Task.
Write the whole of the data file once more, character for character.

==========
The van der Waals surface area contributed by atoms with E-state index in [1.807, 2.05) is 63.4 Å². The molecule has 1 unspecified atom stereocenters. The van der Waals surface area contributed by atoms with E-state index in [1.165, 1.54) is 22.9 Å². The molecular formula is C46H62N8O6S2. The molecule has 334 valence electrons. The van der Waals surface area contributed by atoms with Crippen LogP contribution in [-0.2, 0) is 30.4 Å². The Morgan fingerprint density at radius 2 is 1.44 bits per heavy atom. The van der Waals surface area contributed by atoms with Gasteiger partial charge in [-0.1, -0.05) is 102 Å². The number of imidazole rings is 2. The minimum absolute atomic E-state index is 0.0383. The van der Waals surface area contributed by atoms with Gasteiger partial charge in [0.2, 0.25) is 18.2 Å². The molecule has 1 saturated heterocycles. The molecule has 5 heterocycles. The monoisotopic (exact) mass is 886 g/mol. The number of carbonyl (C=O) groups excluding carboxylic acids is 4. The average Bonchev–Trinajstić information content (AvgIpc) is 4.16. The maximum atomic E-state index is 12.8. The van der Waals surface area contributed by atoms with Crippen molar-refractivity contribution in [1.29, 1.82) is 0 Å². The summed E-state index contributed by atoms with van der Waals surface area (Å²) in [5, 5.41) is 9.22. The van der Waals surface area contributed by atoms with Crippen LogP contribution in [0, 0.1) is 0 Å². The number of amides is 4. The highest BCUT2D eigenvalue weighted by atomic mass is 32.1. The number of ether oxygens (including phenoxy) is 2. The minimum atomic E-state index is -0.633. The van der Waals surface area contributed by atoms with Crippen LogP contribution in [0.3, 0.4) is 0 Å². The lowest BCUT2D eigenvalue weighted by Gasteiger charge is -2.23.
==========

The van der Waals surface area contributed by atoms with E-state index in [1.807, 2.05) is 63.4 Å². The molecule has 1 unspecified atom stereocenters. The van der Waals surface area contributed by atoms with E-state index in [1.165, 1.54) is 22.9 Å². The molecular formula is C46H62N8O6S2. The molecule has 334 valence electrons. The van der Waals surface area contributed by atoms with Crippen LogP contribution in [-0.2, 0) is 30.4 Å². The Morgan fingerprint density at radius 2 is 1.44 bits per heavy atom. The van der Waals surface area contributed by atoms with Gasteiger partial charge in [-0.1, -0.05) is 102 Å². The number of imidazole rings is 2. The minimum absolute atomic E-state index is 0.0383. The van der Waals surface area contributed by atoms with Gasteiger partial charge in [0.2, 0.25) is 18.2 Å². The molecule has 1 saturated heterocycles. The molecule has 5 heterocycles. The monoisotopic (exact) mass is 886 g/mol. The number of carbonyl (C=O) groups excluding carboxylic acids is 4. The average Bonchev–Trinajstić information content (AvgIpc) is 4.16. The maximum atomic E-state index is 12.8. The van der Waals surface area contributed by atoms with Crippen molar-refractivity contribution in [1.29, 1.82) is 0 Å². The summed E-state index contributed by atoms with van der Waals surface area (Å²) in [5, 5.41) is 9.22. The van der Waals surface area contributed by atoms with Crippen LogP contribution in [0, 0.1) is 0 Å². The number of amides is 4. The highest BCUT2D eigenvalue weighted by atomic mass is 32.1. The number of ether oxygens (including phenoxy) is 2. The minimum atomic E-state index is -0.633. The van der Waals surface area contributed by atoms with Crippen LogP contribution in [0.3, 0.4) is 0 Å². The lowest BCUT2D eigenvalue weighted by Gasteiger charge is -2.23.